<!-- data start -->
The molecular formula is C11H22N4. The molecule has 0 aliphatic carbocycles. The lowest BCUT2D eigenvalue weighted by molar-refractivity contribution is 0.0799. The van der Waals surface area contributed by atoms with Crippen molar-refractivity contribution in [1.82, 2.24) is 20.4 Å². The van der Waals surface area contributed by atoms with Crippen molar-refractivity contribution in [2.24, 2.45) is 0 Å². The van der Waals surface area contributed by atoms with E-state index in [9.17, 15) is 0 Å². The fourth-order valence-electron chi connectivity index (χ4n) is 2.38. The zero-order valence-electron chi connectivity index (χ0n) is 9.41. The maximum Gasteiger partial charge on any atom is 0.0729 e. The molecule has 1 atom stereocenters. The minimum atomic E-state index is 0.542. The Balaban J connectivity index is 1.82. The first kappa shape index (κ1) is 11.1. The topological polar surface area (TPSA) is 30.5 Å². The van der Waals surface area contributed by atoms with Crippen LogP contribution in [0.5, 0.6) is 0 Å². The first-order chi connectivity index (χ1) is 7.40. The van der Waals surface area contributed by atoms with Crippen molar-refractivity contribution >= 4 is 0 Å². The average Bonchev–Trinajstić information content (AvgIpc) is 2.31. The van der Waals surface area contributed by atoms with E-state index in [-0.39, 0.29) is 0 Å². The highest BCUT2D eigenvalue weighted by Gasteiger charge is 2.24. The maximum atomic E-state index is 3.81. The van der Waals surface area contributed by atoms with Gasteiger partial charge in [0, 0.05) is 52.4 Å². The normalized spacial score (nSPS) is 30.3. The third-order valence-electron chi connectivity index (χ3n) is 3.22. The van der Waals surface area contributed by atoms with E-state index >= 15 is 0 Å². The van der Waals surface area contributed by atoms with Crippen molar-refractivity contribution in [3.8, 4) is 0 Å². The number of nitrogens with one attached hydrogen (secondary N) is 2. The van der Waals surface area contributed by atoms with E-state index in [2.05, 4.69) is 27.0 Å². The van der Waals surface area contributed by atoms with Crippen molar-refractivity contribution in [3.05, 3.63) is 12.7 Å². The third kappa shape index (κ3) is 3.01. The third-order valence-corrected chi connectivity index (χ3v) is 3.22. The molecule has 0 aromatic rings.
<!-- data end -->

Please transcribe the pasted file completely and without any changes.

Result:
The molecular formula is C11H22N4. The molecule has 0 aliphatic carbocycles. The lowest BCUT2D eigenvalue weighted by molar-refractivity contribution is 0.0799. The van der Waals surface area contributed by atoms with Crippen molar-refractivity contribution in [1.82, 2.24) is 20.4 Å². The van der Waals surface area contributed by atoms with Crippen molar-refractivity contribution in [2.24, 2.45) is 0 Å². The van der Waals surface area contributed by atoms with E-state index in [9.17, 15) is 0 Å². The fourth-order valence-electron chi connectivity index (χ4n) is 2.38. The zero-order valence-electron chi connectivity index (χ0n) is 9.41. The maximum Gasteiger partial charge on any atom is 0.0729 e. The molecule has 1 atom stereocenters. The minimum atomic E-state index is 0.542. The Balaban J connectivity index is 1.82. The first kappa shape index (κ1) is 11.1. The topological polar surface area (TPSA) is 30.5 Å². The van der Waals surface area contributed by atoms with Crippen LogP contribution in [0.5, 0.6) is 0 Å². The first-order chi connectivity index (χ1) is 7.40. The van der Waals surface area contributed by atoms with Crippen molar-refractivity contribution >= 4 is 0 Å². The average Bonchev–Trinajstić information content (AvgIpc) is 2.31. The van der Waals surface area contributed by atoms with E-state index in [-0.39, 0.29) is 0 Å². The highest BCUT2D eigenvalue weighted by Gasteiger charge is 2.24. The maximum atomic E-state index is 3.81. The van der Waals surface area contributed by atoms with Gasteiger partial charge in [0, 0.05) is 52.4 Å². The normalized spacial score (nSPS) is 30.3. The third-order valence-electron chi connectivity index (χ3n) is 3.22. The van der Waals surface area contributed by atoms with E-state index >= 15 is 0 Å². The van der Waals surface area contributed by atoms with Crippen molar-refractivity contribution in [3.8, 4) is 0 Å². The number of nitrogens with one attached hydrogen (secondary N) is 2. The van der Waals surface area contributed by atoms with E-state index in [2.05, 4.69) is 27.0 Å². The van der Waals surface area contributed by atoms with Crippen molar-refractivity contribution in [3.05, 3.63) is 12.7 Å². The third kappa shape index (κ3) is 3.01. The third-order valence-corrected chi connectivity index (χ3v) is 3.22. The molecule has 0 aromatic rings.